Developing Versus Developed (Countries)

I’m writing this from the island of Antigua where we’re here on a Rotary service project, “Improving Education Through Technology.” We have 10 Bellevue school district students from the technology program working on computer networks and installing Wi-Fi networks.

There are similarities and differences between Antigua and the US. Some of the similarities include:

It doesn’t matter where you are, people are people. Some are different colors, different sizes, have different customs, etc. But they all (pretty much) care about each other, their country, their friends, and families. We are warmly greeted here by not only the local Rotarians but people at the car rental place, hotel staff, restaurant staff, and others. It’s like we’re old friends.

There’s a lot of growth in both countries. Seattle leads the US in cranes and Antigua has numerous new buildings, businesses, and restaurants since we were here last year, just not as high.

The roads suck in both places and traffic stinks. We saw a bumper sticker here today reading, “Not Drunk, Avoiding Potholes.” Not enough capacity, poor upkeep, limited planning – it seems to be universal – with road construction everywhere.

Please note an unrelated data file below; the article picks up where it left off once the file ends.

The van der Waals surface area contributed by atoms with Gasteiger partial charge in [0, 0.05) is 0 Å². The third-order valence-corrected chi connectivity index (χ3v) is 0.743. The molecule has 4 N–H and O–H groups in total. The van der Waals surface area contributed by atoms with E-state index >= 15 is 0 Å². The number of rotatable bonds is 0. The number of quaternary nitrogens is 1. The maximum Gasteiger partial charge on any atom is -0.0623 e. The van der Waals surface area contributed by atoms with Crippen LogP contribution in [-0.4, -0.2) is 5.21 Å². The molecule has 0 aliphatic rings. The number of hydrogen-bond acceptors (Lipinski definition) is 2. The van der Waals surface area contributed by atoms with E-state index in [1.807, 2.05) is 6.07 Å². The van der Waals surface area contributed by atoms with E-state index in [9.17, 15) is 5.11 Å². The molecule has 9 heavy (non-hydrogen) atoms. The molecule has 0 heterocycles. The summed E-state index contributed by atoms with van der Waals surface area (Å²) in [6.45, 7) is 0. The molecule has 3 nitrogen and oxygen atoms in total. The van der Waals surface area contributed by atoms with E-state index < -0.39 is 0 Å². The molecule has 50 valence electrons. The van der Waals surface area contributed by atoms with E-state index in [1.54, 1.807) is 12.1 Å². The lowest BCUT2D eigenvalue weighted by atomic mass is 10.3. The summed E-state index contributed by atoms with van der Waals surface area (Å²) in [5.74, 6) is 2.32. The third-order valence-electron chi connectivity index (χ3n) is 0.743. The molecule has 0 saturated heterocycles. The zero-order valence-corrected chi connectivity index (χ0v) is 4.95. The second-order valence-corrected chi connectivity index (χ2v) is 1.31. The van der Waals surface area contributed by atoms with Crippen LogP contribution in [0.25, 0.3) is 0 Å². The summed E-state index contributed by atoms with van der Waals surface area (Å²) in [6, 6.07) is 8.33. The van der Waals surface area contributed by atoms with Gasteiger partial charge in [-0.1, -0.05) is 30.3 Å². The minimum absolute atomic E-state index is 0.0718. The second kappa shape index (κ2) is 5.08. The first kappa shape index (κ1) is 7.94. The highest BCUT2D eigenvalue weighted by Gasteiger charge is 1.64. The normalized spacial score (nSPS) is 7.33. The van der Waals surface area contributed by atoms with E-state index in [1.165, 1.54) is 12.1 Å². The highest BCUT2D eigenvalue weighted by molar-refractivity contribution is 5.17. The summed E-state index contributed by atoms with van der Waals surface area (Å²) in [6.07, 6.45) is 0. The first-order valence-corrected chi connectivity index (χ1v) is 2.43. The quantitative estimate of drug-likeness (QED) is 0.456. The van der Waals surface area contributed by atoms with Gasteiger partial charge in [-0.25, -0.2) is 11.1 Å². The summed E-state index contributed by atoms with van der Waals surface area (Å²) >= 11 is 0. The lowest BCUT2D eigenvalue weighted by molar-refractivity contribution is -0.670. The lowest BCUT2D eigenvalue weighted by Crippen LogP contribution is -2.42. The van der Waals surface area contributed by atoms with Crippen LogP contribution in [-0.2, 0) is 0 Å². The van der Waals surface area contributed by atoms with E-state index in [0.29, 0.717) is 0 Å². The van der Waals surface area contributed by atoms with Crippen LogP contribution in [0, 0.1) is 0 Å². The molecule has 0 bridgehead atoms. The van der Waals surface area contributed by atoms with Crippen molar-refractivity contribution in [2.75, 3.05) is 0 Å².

Some of the differences are:

There’s a lot more respect for leaders and authority here. Imagine this in the US: at a planning meeting Sunday one of the local Rotarians was talking about a meeting we had Monday with the Prime Minister. Even though the Rotarian is in the “other party,” when questioned he said how he would respect what the PM said as he was “my country’s leader.” Imagine a Democrat saying that about Trump or a Trump supporter saying that about a Obama or any future Democrat President.

The US, and especially areas like Seattle, are fortunate to have a lot of growth, capital to grow, and money in general. Things are pretty good all across the country. In Antigua, there’s a lot of impoverishment, menial jobs, and limited opportunity. If some think there’s a huge divide in the US they should check out places like Antigua.

We’re here because there’s a great need. The Ministry of Education has pretty much said they won’t support the primary schools with technology. This includes helping the teachers improve themselves so they can teach better using technology and the many applications now available. The students know more about tech devices and how to use them than most of the teachers – and they want to learn via their devices, not via the old blackboard.

“Human relationships are vast as deserts. They demand all daring.” John Ruskin

Leave a Reply

This site uses Akismet to reduce spam. Learn how your comment data is processed.